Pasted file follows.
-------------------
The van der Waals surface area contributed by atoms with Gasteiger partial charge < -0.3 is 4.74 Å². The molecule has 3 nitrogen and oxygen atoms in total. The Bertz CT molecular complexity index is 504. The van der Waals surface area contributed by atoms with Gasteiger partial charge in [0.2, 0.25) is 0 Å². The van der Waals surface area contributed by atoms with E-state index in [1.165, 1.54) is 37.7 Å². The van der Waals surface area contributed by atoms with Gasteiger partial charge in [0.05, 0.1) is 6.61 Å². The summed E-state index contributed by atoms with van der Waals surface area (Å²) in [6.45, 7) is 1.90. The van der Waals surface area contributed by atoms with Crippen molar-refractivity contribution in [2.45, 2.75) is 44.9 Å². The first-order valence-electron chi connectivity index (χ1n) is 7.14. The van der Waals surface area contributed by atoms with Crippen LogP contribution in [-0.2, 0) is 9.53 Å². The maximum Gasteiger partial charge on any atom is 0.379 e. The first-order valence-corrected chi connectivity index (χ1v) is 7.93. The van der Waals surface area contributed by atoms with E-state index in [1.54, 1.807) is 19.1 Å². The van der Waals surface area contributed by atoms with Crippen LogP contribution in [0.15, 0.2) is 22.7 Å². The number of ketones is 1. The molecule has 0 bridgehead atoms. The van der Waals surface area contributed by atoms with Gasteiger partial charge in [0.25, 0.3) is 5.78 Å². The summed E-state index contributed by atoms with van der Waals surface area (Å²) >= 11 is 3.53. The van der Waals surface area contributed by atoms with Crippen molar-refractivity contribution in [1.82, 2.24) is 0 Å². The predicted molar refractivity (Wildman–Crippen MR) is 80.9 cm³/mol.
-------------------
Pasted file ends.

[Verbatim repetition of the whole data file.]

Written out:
The van der Waals surface area contributed by atoms with Gasteiger partial charge < -0.3 is 4.74 Å². The molecule has 3 nitrogen and oxygen atoms in total. The Bertz CT molecular complexity index is 504. The van der Waals surface area contributed by atoms with Gasteiger partial charge in [0.2, 0.25) is 0 Å². The van der Waals surface area contributed by atoms with E-state index in [1.165, 1.54) is 37.7 Å². The van der Waals surface area contributed by atoms with Gasteiger partial charge in [0.05, 0.1) is 6.61 Å². The summed E-state index contributed by atoms with van der Waals surface area (Å²) in [6.45, 7) is 1.90. The van der Waals surface area contributed by atoms with Crippen molar-refractivity contribution in [2.45, 2.75) is 44.9 Å². The first-order valence-electron chi connectivity index (χ1n) is 7.14. The van der Waals surface area contributed by atoms with Crippen LogP contribution in [-0.2, 0) is 9.53 Å². The maximum Gasteiger partial charge on any atom is 0.379 e. The first-order valence-corrected chi connectivity index (χ1v) is 7.93. The van der Waals surface area contributed by atoms with E-state index in [1.54, 1.807) is 19.1 Å². The van der Waals surface area contributed by atoms with Crippen LogP contribution in [0.15, 0.2) is 22.7 Å². The number of ketones is 1. The molecule has 0 bridgehead atoms. The van der Waals surface area contributed by atoms with Gasteiger partial charge in [0.25, 0.3) is 5.78 Å². The summed E-state index contributed by atoms with van der Waals surface area (Å²) >= 11 is 3.53. The van der Waals surface area contributed by atoms with Crippen molar-refractivity contribution in [1.82, 2.24) is 0 Å². The predicted molar refractivity (Wildman–Crippen MR) is 80.9 cm³/mol.